Political Violence as Moral Exclusion
This paper attempts to understand political violence by looking at its moral dimension as expressed through the socio-psychological and cultural spheres. We look at the socio-psychological processes that allow violence to occur, the cultural norms that legitimise the use of violence, and the structural hierarchies that perpetuate violence. Though we recognise these three as interacting and simultaneously experienced levels of violence, i.e., the psychological, the cultural, and the structural, we focus on the first two. With the discourse on political violence dominated by structural analyses, we stress how violence involves the socio-psychological and cultural dimensions as well.
There are many ways to frame our understanding of political violence and ours will only be one of many. Our objective is simply to facilitate an appreciation of the socio-psychological and cultural processes that create and perpetuate political violence, an appreciation that shall be embedded in feminist critical theory.
A socio-psychological frame highlights the importance of subjective culture visà- vis material culture, of individual and collective consciousness vis-à-vis economic and political arrangements. Subjective culture refers to the social categories, norms, roles, and values in the human environment (Triandis, 1994). Triandis likens culture to a set of unstated assumptions on how things are done which are internalised and rarely questioned. To understand political violence, we need to look at the shared meanings of violence in a particular community, society, state, or interstate system. Similarly, though violence is explicable through a socio-psychological process possibly common to all peoples, it is always situated in a socio-cultural context.
Direct and structural violence occur only because it is legitimised or rationalised in the collective consciousness. How does violence become morally acceptable? This paper points to moral exclusion as the key social psychological process that justifies violence. Thus, we need to examine how social/political entities view themselves in relation to others in terms of the psychological processes of inclusion and exclusion. This then is supported by norms that justify violence in the larger sociocultural realm. A socio-psychological framework does not discount the power of social structure to influence violence but includes the power of psychological and cultural processes in the analysis of violence.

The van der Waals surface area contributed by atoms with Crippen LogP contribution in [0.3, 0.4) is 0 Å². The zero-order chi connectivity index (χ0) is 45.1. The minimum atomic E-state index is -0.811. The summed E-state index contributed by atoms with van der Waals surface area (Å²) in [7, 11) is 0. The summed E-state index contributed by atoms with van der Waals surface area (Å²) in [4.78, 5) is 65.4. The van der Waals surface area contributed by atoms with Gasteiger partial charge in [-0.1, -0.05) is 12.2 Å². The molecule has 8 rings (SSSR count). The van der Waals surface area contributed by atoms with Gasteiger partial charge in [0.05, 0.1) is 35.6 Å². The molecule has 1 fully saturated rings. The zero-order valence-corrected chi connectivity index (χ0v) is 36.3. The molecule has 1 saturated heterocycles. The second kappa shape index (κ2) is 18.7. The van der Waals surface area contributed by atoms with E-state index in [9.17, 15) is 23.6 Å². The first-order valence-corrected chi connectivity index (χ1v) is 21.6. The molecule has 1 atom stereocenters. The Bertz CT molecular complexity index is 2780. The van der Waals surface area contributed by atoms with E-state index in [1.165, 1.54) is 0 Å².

A Multidimensional Model: Towards Understanding Political Violence
Our framework for understanding political violence situates it as co-created by the social psychological process of moral exclusion, by cultural norms that justify violence, and by economic and political hierarchies of power that maintain it (see Figure 1). The psychological, cultural, and structural may be conceptually analysed independent of one another. However, we assert that these dimensions are in essence interrelated.
Moral Exclusion: The Social Psychological Basis for Violence
At the peak of the post-September 11 attacks, U.S. President Bush declared that he would “make no distinction between the terrorists and those who harbour them.” Bush’s “you are either with us or against us” rhetoric was his resounding slogan upon the declaration of the U.S. war against Iraq, promoted as the “war against terrorism” (Chossudovsky, 2002).
Openly, U.S. President Bush made use of moral exclusion and continues to do so on a global level. We saw how the Bush administration, with the U.S. Media as its mouthpiece, prepared the world for the ruthless and uncompromising killings and destruction in Afghanistan and elsewhere (Chossudovsky).
The concept of moral exclusion allows us to understand both the rationale and social acceptance of such acts of political violence. Moral exclusion is described as “the process whereby individuals or groups are perceived to be outside the boundary in which moral values, rules, and considerations of fairness apply” (Opotow, 1990, as cited in Tyler & Smith, 1998, p. 615). According to Susan Opotow, moral exclusion serves as the moral justification and rationalisation for both structural and direct violence. This means that inflicting violence upon “others” outside one’s scope of justice is justified.
The U.S. war against Iraq is an example of how a state found it morally justified to engage in open war with another state, despite international sentiments against such a war. On the other hand, the September 11 attacks also exemplify how a “terrorist” group found it morally justifiable to kill hundreds of innocent civilians in pursuit of its own political objective.
“Gender, ethnicity, religious identity, age, mental capacity, sexual orientation, and political affiliation are some criteria used to define moral exclusion” (Opotow, p. 103). That the African-Americans have historically been excluded from equality in the distribution of social resources (Cook, 1990) is an example.